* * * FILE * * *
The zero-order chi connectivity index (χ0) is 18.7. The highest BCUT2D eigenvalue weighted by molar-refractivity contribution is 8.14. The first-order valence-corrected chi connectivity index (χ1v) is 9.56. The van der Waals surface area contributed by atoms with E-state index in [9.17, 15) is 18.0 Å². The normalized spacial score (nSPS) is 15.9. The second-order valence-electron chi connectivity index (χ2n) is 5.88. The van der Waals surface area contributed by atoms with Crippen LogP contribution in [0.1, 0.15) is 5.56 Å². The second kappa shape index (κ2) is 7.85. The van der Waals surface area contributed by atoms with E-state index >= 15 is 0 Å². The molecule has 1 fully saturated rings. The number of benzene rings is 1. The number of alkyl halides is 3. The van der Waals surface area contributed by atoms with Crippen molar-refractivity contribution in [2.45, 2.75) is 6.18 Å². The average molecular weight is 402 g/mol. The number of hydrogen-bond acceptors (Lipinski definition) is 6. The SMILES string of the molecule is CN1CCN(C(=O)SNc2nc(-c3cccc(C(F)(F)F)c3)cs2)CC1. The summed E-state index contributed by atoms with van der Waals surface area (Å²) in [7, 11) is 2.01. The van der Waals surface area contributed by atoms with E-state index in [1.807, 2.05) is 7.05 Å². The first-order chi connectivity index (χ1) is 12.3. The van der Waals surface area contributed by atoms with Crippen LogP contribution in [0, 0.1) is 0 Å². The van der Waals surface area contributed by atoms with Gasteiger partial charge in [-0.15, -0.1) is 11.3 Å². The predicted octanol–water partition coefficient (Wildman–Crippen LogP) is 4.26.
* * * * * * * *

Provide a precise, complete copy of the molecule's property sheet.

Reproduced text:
The zero-order chi connectivity index (χ0) is 18.7. The highest BCUT2D eigenvalue weighted by molar-refractivity contribution is 8.14. The first-order valence-corrected chi connectivity index (χ1v) is 9.56. The van der Waals surface area contributed by atoms with E-state index in [9.17, 15) is 18.0 Å². The normalized spacial score (nSPS) is 15.9. The second-order valence-electron chi connectivity index (χ2n) is 5.88. The van der Waals surface area contributed by atoms with Crippen LogP contribution in [0.1, 0.15) is 5.56 Å². The second kappa shape index (κ2) is 7.85. The van der Waals surface area contributed by atoms with E-state index >= 15 is 0 Å². The molecule has 1 fully saturated rings. The number of benzene rings is 1. The number of alkyl halides is 3. The van der Waals surface area contributed by atoms with Crippen molar-refractivity contribution in [2.45, 2.75) is 6.18 Å². The average molecular weight is 402 g/mol. The number of hydrogen-bond acceptors (Lipinski definition) is 6. The SMILES string of the molecule is CN1CCN(C(=O)SNc2nc(-c3cccc(C(F)(F)F)c3)cs2)CC1. The summed E-state index contributed by atoms with van der Waals surface area (Å²) in [7, 11) is 2.01. The van der Waals surface area contributed by atoms with E-state index in [1.807, 2.05) is 7.05 Å². The first-order chi connectivity index (χ1) is 12.3. The van der Waals surface area contributed by atoms with Crippen LogP contribution in [0, 0.1) is 0 Å². The van der Waals surface area contributed by atoms with Gasteiger partial charge in [-0.15, -0.1) is 11.3 Å². The predicted octanol–water partition coefficient (Wildman–Crippen LogP) is 4.26.